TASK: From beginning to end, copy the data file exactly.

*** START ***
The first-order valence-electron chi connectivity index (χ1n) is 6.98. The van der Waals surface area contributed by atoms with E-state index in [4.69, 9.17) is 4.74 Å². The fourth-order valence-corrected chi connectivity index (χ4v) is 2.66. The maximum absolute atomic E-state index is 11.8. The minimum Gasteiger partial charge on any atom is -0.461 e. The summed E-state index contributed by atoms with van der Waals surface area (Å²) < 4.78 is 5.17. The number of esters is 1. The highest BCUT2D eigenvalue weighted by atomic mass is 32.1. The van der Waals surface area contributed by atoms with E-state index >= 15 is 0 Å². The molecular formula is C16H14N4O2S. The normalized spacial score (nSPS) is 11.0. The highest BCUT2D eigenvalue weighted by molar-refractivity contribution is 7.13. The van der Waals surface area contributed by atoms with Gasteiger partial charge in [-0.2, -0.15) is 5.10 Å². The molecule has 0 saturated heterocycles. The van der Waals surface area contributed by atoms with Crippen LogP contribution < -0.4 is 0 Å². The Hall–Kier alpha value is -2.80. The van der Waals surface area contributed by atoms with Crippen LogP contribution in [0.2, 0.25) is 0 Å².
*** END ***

The first-order valence-electron chi connectivity index (χ1n) is 6.98. The van der Waals surface area contributed by atoms with E-state index in [4.69, 9.17) is 4.74 Å². The fourth-order valence-corrected chi connectivity index (χ4v) is 2.66. The maximum absolute atomic E-state index is 11.8. The minimum Gasteiger partial charge on any atom is -0.461 e. The summed E-state index contributed by atoms with van der Waals surface area (Å²) < 4.78 is 5.17. The number of esters is 1. The highest BCUT2D eigenvalue weighted by atomic mass is 32.1. The van der Waals surface area contributed by atoms with E-state index >= 15 is 0 Å². The molecular formula is C16H14N4O2S. The normalized spacial score (nSPS) is 11.0. The highest BCUT2D eigenvalue weighted by molar-refractivity contribution is 7.13. The van der Waals surface area contributed by atoms with Gasteiger partial charge in [-0.2, -0.15) is 5.10 Å². The molecule has 0 saturated heterocycles. The van der Waals surface area contributed by atoms with Crippen LogP contribution < -0.4 is 0 Å². The Hall–Kier alpha value is -2.80. The van der Waals surface area contributed by atoms with Crippen LogP contribution in [0.2, 0.25) is 0 Å².